Archive for the ‘Uncategorized’ Category


I finally landed my hands on my own domain. So, henceforth all my blogging will be here.


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R7-0038: Check Point Endpoint Security Server Information Disclosure
February 7, 2011

-- Vulnerability Details:

The Check Point Endpoint Security Server and Integrity Server products
inadvertently expose a number of private directories through the web
interface. These directories include the SSL private keys, sensitive
configuration files (often containing passwords), and application binaries.

Examples of exposed files include:



These files are also exposed via the Tomcat server:


-- Vendor Response:
Check Point has issued a hotfix for Endpoint Security Server versions
R71, R72 and R73 and Integrity Server version 7.


This patch blocks remote access to the Tomcat instance (8080) and
restricts access to private directories via POST and GET requests. This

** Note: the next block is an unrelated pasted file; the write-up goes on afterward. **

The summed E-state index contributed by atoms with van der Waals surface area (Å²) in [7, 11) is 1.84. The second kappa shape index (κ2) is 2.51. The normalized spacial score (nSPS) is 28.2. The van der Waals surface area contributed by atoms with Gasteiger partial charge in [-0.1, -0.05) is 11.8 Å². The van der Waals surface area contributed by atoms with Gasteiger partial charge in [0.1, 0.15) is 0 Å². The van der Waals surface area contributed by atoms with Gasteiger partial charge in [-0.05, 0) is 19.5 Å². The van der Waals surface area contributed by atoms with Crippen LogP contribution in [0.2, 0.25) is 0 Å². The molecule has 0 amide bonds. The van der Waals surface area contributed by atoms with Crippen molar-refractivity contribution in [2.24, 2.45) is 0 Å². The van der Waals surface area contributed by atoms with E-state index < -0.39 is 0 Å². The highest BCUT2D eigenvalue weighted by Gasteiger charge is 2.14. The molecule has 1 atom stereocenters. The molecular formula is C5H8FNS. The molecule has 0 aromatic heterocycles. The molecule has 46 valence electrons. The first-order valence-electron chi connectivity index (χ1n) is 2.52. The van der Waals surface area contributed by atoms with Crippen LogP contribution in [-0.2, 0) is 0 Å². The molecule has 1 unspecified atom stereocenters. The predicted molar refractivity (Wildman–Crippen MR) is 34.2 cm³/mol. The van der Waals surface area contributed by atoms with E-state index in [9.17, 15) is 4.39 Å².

patch does not prevent a remote attacker from determining the size of a
sensitive file by using HEAD requests.

-- Disclosure Timeline:
2010-11-08 - Vulnerability reported to Check Point
2010-11-09 - Acknowledgement from Check Point
2010-11-29 - Advisory and hotfix released by Check Point
2011-01-19 - Remote check published for Rapid7 NeXpose
2011-02-07 - Detailed advisory released by Rapid7

-- Credit:
This vulnerability was discovered by HD Moore

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Didier Stevens came up with this excellent task manager written in VBA excel. This would be a very helpful tool, when working on infected systems where the malware has disabled/prevents the task manager or process explorer from launching.

Great work Didier